My Medicare Login
I changed how I do my meetings with new clients. I set up their My Medicare login before they leave my office because . . . .
A client called me because he had an unpaid bill. He claimed the insurance company with his Medicare Supplement policy would not pay his hospital bills.
I tend not to react anymore until I have the whole story from all the sources. I said, “Ok, let’s call the insurance company.”
We got a customer service representative on a three-way phone call. The rep said they had received bills from the hospital, but the bills didn’t have Medicare approval and coding. The insurance company requested the hospital send the proper codes, but the hospital didn’t reply.
Medicare Determines What Is Paid
The customer service rep said the insurance company was not refusing to pay; instead, they couldn’t pay until Medicare sent the approval with the proper codes. Then the insurance company would happily pay its portion.
After we got off the phone with the insurance rep, I translated what happened to my client.
How Medicare Billing Works
The hospital is supposed to send the claims to Medicare first, not the insurance company. Medicare determines everything. Medicare already has a schedule of payments for specific procedures. Medicare determines whether the procedure is “medically necessary.” If it is medically necessary, Medicare pays the predetermined fee, which also has a procedural code. You can view the claims through your My Medicare Login.
Medicare Summary Notice (MSN)
Medicare will also send a Medicare Summary Notice (MSN) to you with what was covered, paid, or not paid. You can appeal any claims Medicare refuses to pay at this time. You can also file your own Medicare claims through this portal.
Then Medicare forwards the claims to the insurance company with the necessary coding. The insurance company receives the claim and knows precisely what to pay based on the code. The insurance company sends the money to the provider within 48 hours of receiving the claim from Medicare.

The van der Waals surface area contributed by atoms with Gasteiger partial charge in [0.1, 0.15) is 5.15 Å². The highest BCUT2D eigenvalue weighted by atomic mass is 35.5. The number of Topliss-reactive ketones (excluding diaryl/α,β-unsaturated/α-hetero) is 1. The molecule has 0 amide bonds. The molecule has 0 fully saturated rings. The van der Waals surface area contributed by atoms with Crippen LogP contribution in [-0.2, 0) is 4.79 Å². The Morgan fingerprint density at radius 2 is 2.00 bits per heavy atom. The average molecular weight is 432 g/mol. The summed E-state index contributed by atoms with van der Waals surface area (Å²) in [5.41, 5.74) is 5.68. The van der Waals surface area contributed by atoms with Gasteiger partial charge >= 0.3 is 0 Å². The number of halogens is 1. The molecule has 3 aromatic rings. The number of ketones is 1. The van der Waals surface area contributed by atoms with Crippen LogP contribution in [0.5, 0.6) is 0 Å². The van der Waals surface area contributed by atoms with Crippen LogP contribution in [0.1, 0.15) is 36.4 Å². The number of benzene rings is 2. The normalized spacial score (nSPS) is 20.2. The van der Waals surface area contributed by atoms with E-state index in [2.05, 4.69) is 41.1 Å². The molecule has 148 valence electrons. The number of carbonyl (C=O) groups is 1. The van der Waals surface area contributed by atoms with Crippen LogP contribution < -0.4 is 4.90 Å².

The system is beautifully flawless—usually.
Instead, it sounded like someone at the hospital must have been new, poorly trained, or mistakenly sent the bill to the wrong place.
When the hospital did not receive payment, they did the easy thing and blamed the insurance company and sent the bill to the patient rather than looking at what they did wrong.
Unfortunately, I had to send my client back to the hospital to have them forward the seven-month-old bills to Medicare.
My Medicare Login Is the Solution
Something I am doing now when I meet with clients for the last time is setting up their My Medicare login. Everyone on Medicare has a My Medicare login and an online account with Medicare.
MyMedicare.gov is especially important for clients on Original Medicare (Part A & B only) and a Medicare Supplement/Medigap policy because your bills are sent directly to Medicare, and you can view the transactions on your MyMedicare.gov online account. There is a section called Medicare Summary Notices (MSN). The claims are all there, and how they were handled.
For those on Medicare Advantage (Part C) plans, you can see your bills on your online account with your specific insurance company.
How to Pay Medicare Premium?
On MyMedicare.gov, you can see the claims sent to Medicare, print out your Medicare card, and pay your Medicare Part B premium online if you are NOT getting a Social Security check. It is an excellent tool for everyone on Medicare.
Click on the icon for Pay Part B Premium. You can put in your banking information to pay your premium monthly if you are not receiving Social Security benefits.
Login to Medicare Bills
Everyone should login to their My Medicare account. For the client who thought his Medicare Supplement company was not paying, if he had logged into his My Medicare online account, he could have quickly seen the bills were never sent to Medicare.
Please call us at 402-614-3389 if you need help setting up your My Medicare login for your online account. I want my clients to have the best Medicare insurance experience possible.